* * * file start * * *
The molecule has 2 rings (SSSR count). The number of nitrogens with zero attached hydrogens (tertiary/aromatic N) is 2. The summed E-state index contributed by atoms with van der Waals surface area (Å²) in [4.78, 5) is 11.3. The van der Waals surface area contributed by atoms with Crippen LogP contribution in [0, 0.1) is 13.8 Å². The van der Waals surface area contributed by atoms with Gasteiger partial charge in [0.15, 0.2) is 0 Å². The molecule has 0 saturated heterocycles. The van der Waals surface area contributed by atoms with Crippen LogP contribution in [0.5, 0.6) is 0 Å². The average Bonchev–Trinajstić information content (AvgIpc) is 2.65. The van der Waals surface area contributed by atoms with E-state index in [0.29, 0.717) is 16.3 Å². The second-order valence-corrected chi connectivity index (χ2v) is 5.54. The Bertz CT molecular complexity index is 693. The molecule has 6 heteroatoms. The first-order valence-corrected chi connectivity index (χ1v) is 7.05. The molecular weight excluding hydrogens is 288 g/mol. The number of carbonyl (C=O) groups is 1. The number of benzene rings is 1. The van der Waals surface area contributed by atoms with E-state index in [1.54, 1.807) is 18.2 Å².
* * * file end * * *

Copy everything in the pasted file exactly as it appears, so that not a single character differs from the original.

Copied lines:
The molecule has 2 rings (SSSR count). The number of nitrogens with zero attached hydrogens (tertiary/aromatic N) is 2. The summed E-state index contributed by atoms with van der Waals surface area (Å²) in [4.78, 5) is 11.3. The van der Waals surface area contributed by atoms with Crippen LogP contribution in [0, 0.1) is 13.8 Å². The van der Waals surface area contributed by atoms with Gasteiger partial charge in [0.15, 0.2) is 0 Å². The molecule has 0 saturated heterocycles. The van der Waals surface area contributed by atoms with Crippen LogP contribution in [0.5, 0.6) is 0 Å². The average Bonchev–Trinajstić information content (AvgIpc) is 2.65. The van der Waals surface area contributed by atoms with E-state index in [0.29, 0.717) is 16.3 Å². The second-order valence-corrected chi connectivity index (χ2v) is 5.54. The Bertz CT molecular complexity index is 693. The molecule has 6 heteroatoms. The first-order valence-corrected chi connectivity index (χ1v) is 7.05. The molecular weight excluding hydrogens is 288 g/mol. The number of carbonyl (C=O) groups is 1. The number of benzene rings is 1. The van der Waals surface area contributed by atoms with E-state index in [1.54, 1.807) is 18.2 Å².